Bathing your baby is an important part of keeping him or her happy and healthy. It might seem scary at first, but with the right preparation and a little practice, you’ll have this routine down.
Until his or her umbilical cord falls off, it’s best to give Baby sponge baths.
- Gather everything you need. Once you start, you can’t leave Baby alone, even for a second:
-bowl or cup
-change of clothes
- Choose a flat surface that’s not too cold, and one where you can keep a hand on Baby at all times. You can lay a towel down so it’s warmer and more comfortable for him.
- After Baby is undressed, lie her down and begin gently wiping her with a warm washcloth. If you would like, you can use a little bit of baby soap on her body.
- If your baby is unhappy, you can lay a towel over him and only expose each section at a time. This will help him feel warm and more secure.
Once the umbilical cord falls off, you can start giving Baby real baths!
- Again, gather all of your supplies first. Again, once you start, you can’t leave Baby alone, even for a second. For a real bath, you’ll need the same supplies as a sponge bath. A small baby bathtub/sling-type contraption can also be useful. If you don’t have one, you can bathe Baby in the kitchen sink or in the regular bathtub supporting her head and neck carefully.
- Fill the tub with a few inches of warm water. Check the temperature by sticking your wrist in.
- Undress Baby and lower him carefully into the water.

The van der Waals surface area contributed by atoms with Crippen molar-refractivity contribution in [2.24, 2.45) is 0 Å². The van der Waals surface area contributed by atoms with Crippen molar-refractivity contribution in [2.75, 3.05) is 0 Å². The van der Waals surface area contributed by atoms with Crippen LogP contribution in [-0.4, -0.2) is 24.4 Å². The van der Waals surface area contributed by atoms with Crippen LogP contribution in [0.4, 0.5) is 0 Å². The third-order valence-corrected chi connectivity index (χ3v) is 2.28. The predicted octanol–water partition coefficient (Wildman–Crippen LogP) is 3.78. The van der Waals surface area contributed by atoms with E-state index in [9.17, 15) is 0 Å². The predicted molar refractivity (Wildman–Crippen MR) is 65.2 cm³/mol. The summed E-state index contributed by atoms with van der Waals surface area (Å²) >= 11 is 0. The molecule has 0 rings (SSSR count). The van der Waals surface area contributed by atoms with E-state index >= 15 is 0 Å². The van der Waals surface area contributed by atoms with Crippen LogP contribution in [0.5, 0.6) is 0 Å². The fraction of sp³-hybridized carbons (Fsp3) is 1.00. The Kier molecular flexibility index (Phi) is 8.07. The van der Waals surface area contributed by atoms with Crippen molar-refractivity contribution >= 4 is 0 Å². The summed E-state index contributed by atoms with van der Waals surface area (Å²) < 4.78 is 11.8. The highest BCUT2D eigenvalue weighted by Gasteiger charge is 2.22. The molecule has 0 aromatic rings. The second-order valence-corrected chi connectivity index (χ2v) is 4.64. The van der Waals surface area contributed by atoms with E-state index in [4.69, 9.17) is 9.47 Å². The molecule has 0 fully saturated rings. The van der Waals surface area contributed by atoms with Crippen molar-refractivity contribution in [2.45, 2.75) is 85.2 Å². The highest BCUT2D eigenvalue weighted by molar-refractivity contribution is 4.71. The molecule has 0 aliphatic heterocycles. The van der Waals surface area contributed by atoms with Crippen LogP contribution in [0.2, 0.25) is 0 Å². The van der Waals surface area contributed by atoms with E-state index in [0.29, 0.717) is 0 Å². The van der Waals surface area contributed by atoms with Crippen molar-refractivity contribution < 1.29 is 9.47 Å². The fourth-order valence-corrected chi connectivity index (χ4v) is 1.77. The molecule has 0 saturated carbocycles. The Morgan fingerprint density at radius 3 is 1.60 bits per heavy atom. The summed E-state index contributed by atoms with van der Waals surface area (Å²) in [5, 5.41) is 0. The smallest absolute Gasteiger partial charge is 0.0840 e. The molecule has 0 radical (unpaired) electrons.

- Supporting her head and neck with one hand, work up a light lather into the warm washcloth and gently wipe down Baby.
- Pay special attention to places that are more likely to get dirty, like the creases under Baby’s neck.
- If you’re using soap on Baby’s scalp, cup your hand across his forehead, or gently tilt his head back so soap doesn’t get into his eyes.
- For her face, rinse out the washcloth so it’s just warm water.
- Keep testing the temperature during the bath to make sure it’s not getting too cold.
- Once Baby has been washed with soap, use cupfuls/bowlfuls of water to rinse him off.
- Carefully lift Baby out of the tub, supporting her head and neck.
- Place him into the towel and gently pat her dry, then dress her. Newborn babies generally don’t need any type of after-bath products like lotions, and baby powder is usually no longer recommended because of the dangers of inhalation.
Once Baby can sit up, you can move to using the normal large bathtub. She can also play with toys and splash around in the water — this is when bathtime starts to get fun for both of you!
A few more things to know:
- You don’t need to bathe your baby every day; three times a week or so is fine.
- If Baby urinates in the tub, it’s OK. Urine is sterile, so you can just keep going.
- If he has a bowel movement, you’ll have to drain the tub and fill it back up, but he won’t get sick as long as he doesn’t get any in his mouth.
By following these helpful tips, bathing Baby can become a fun bonding experience for both of you!
By Stella Masucci